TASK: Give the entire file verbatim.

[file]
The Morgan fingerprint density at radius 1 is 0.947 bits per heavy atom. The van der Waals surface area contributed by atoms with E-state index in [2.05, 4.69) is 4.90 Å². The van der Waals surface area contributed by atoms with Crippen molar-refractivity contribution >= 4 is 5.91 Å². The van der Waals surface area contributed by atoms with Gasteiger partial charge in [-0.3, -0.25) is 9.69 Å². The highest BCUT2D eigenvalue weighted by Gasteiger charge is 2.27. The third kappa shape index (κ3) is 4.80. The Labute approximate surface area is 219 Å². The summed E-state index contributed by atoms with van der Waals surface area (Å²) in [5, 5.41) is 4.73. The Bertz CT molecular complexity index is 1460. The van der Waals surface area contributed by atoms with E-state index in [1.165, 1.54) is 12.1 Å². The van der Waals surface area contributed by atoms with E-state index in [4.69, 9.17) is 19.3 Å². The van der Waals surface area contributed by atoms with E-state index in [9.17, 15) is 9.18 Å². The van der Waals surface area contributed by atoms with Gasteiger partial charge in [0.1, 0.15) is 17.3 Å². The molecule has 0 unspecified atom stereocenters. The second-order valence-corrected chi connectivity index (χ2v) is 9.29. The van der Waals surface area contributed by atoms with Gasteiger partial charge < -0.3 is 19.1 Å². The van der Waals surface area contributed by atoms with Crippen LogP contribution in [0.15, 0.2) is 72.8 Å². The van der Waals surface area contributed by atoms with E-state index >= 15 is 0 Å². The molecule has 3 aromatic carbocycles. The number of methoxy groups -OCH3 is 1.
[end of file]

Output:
The Morgan fingerprint density at radius 1 is 0.947 bits per heavy atom. The van der Waals surface area contributed by atoms with E-state index in [2.05, 4.69) is 4.90 Å². The van der Waals surface area contributed by atoms with Crippen molar-refractivity contribution >= 4 is 5.91 Å². The van der Waals surface area contributed by atoms with Gasteiger partial charge in [-0.3, -0.25) is 9.69 Å². The highest BCUT2D eigenvalue weighted by Gasteiger charge is 2.27. The third kappa shape index (κ3) is 4.80. The Labute approximate surface area is 219 Å². The summed E-state index contributed by atoms with van der Waals surface area (Å²) in [5, 5.41) is 4.73. The Bertz CT molecular complexity index is 1460. The van der Waals surface area contributed by atoms with E-state index in [1.165, 1.54) is 12.1 Å². The van der Waals surface area contributed by atoms with E-state index in [4.69, 9.17) is 19.3 Å². The van der Waals surface area contributed by atoms with E-state index in [9.17, 15) is 9.18 Å². The van der Waals surface area contributed by atoms with Gasteiger partial charge in [0.1, 0.15) is 17.3 Å². The molecule has 0 unspecified atom stereocenters. The second-order valence-corrected chi connectivity index (χ2v) is 9.29. The van der Waals surface area contributed by atoms with Gasteiger partial charge < -0.3 is 19.1 Å². The van der Waals surface area contributed by atoms with Crippen LogP contribution in [0.15, 0.2) is 72.8 Å². The van der Waals surface area contributed by atoms with E-state index >= 15 is 0 Å². The molecule has 3 aromatic carbocycles. The number of methoxy groups -OCH3 is 1.